Across the UK, our rivers are being
turned into filthy, dead gutters, at astonishing, heartbreaking speed.
By George Monbiot, published in the
Guardian 12th August 2020
You can judge the state of a nation by the state of its
rivers. Pollution is the physical expression of corruption. So what should we
conclude about a country whose rivers are systematically exploited, dumped on
and bled dry?
I’m writing from the Welsh borders, where I’m supposed to be
on holiday. It’s among the most beautiful regions of Britain, but the rivers
here are dying before my eyes. When I last saw it, four years ago, the Monnow,
a lovely tributary of the River Wye, had a mostly clean, stony bed. Now the
bottom is smothered in slime and filamentous algae. In the back eddies, the
rotting weed floats to the surface, carrying the stench of cow slurry.
A few days ago, part of another tributary of the Wye, the
Llyfni, was wiped out by
a pollution surge, for the third time in five years. Hundreds of trout,
grayling and bullheads floated to the surface, while rare white-clawed crayfish
crawled out of the water. In the Ewyas valley, I discovered, out of sight of
any vantage point, that part of the Honddhu, another beautiful little river, is
being illegally quarried for loose stone. Ancient alders and ashes on its banks
have been ripped out to make way for the digger.
The Wye itself is dying at astonishing, heartbreaking speed.
When I canoed it 10 years ago, the stones were clean. Now they are so slimy
that you can scarcely stand up. In hot weather, the entire river stinks of
chicken shit, from the 10 million birds being reared in the catchment. We made
the mistake of swimming in it: I almost gagged when I smelt the water. The free
range farms are the worst: the birds carpet the fields with their highly
reactive dung, that’s washed into the catchment by rain. Several times a year,
algal blooms now turn the clear river cloudy. The fish gasp for breath. Aquatic
Similar disasters are happening across Britain. In the east
of the country, the main issues are human sewage and abstraction. The
privatised water companies, granted local monopolies on supply, extract
vast dividends and salaries while investing as little as possible in pipes,
sewage systems, reservoirs and pollution control. Instead of stopping leaks or
discouraging overconsumption, they draw down the groundwater that feeds our
rivers. Many now run dry for part of the year. There are only 225 chalk streams
in the world, and 85% are in England. Yet several of these rare and precious
The water companies blatantly
abuse the “exceptional circumstances” rule, which allows them to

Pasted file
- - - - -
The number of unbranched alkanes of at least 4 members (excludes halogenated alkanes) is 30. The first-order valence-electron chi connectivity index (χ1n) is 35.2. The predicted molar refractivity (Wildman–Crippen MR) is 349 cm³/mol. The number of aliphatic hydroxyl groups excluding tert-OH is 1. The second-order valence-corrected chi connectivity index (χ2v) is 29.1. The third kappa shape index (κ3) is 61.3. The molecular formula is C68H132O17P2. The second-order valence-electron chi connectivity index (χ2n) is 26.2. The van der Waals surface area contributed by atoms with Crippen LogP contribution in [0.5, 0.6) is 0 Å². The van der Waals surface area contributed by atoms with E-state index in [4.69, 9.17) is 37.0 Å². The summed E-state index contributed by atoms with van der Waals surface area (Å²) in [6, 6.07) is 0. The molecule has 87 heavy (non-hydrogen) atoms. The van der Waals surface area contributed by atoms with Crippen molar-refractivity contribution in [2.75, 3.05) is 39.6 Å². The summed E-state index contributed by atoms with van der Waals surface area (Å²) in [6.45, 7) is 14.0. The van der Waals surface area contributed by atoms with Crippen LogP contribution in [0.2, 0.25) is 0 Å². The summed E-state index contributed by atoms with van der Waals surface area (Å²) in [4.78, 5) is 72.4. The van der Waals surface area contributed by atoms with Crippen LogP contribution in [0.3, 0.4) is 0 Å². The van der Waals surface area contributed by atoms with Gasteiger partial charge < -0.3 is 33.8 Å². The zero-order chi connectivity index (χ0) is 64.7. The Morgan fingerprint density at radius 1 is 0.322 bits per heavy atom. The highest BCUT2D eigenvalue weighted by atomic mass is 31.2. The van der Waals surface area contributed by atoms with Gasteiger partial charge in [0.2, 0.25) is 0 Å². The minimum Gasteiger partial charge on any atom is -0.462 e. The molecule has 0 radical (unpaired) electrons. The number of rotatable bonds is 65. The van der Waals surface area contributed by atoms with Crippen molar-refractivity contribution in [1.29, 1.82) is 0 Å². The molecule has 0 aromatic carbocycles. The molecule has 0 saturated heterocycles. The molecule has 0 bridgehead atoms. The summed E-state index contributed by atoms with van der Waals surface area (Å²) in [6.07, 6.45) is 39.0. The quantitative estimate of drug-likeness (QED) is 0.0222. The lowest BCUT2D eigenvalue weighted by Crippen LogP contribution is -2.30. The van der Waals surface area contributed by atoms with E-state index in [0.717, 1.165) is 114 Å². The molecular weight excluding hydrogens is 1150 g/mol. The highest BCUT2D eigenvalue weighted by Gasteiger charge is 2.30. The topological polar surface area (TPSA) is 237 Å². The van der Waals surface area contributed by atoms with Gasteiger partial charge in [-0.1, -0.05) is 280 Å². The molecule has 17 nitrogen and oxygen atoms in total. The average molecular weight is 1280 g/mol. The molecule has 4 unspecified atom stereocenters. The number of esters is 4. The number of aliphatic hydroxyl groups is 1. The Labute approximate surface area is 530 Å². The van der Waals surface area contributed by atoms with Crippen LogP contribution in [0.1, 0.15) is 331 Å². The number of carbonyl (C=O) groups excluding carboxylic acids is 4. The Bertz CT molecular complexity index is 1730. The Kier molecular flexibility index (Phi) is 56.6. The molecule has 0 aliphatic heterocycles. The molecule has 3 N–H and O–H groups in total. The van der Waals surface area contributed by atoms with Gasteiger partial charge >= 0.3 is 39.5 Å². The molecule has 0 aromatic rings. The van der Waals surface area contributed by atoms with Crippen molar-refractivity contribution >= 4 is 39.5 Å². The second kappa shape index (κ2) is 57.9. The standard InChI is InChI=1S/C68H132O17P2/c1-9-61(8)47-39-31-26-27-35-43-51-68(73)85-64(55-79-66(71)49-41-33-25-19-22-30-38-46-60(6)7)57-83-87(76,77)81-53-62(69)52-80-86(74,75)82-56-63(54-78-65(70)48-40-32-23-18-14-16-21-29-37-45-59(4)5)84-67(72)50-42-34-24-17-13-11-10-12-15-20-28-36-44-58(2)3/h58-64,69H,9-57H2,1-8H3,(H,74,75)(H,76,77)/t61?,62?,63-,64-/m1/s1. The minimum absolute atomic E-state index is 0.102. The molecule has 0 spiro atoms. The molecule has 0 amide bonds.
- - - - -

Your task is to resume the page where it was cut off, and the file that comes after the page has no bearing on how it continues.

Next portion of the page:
discharge raw sewage into our rivers during extreme storms and floods. Official
records show that Anglian Water, for example, dumped
untreated sewage into the River Stour for 8760 hours in 2019: in other
words, every hour of the year.
In the west of Britain, the main issue is livestock farming.
As dairy and poultry units have consolidated, the manure they produce is
greater than the land’s capacity to absorb it. As an agricultural contractor explained
to the Welsh government, some farmers are deliberately spreading muck
before high rainfall, so that it washes off their fields and into the rivers. A
farm advisor told same inquiry that only 1% of farm slurry stores in Wales meet
the regulations. When the stores inevitably leak, rivers become sewers. The
collapse of sea trout populations in Wales maps almost
precisely onto the distribution of dairy farms.
A reader in Cumbria writes to tell me that the neighbouring
farmer drives his slurry tank down to the river at night to pump slurry
straight into the water. A rare investigation by the Environment Agency found
that 95% of farmers in the catchment of the River Axe in south-west England
to invest in proper slurry containment. As a result, 49% of these farms are
polluting the river. The reason the agency’s internal report gave for this
systemic crisis is that the government has been using a “voluntary approach”.
Farms in the south west have their slurry stores inspected, on average, once
every 200 years. Why upgrade your store if there’s little chance of getting
What we are seeing across Britain is complete regulatory
collapse. Even after the extreme and sudden pollution of the Llynfi, the
“emergency” team at Natural Resources Wales failed to arrive for 13 hours, and
refused to accept a water sample taken by a local person at the peak of the
incident. In the Wye catchment, Powys County Council is licensing new chicken
closed doors. In England, the Environment Agency turns a blind eye: of
76,000 pollution and fly tipping cases reported last year, just one resulted
in a fixed penalty notice. Yes, one. As the ENDS Report documents, the
agency’s own officers see its monitoring methods as completely
In 2016, the Westminster government revealed that only 14%
of England’s rivers are in good ecological condition. But instead of taking
action, the government has followed Donald Trump’s coronavirus policy: if you
want the issue to go away, stop testing. After 2016, it ceased annual
monitoring and reporting. It told us to expect the next report in 2019. Then it
said spring 2020. Now it says autumn
2020. Perhaps it means never.
The economic power of the water companies and the cultural
power of the farmers both translate into political power. Special interests
rule. The public and the living world come last. Peer into your local river,
and you’ll see the political filth flow past.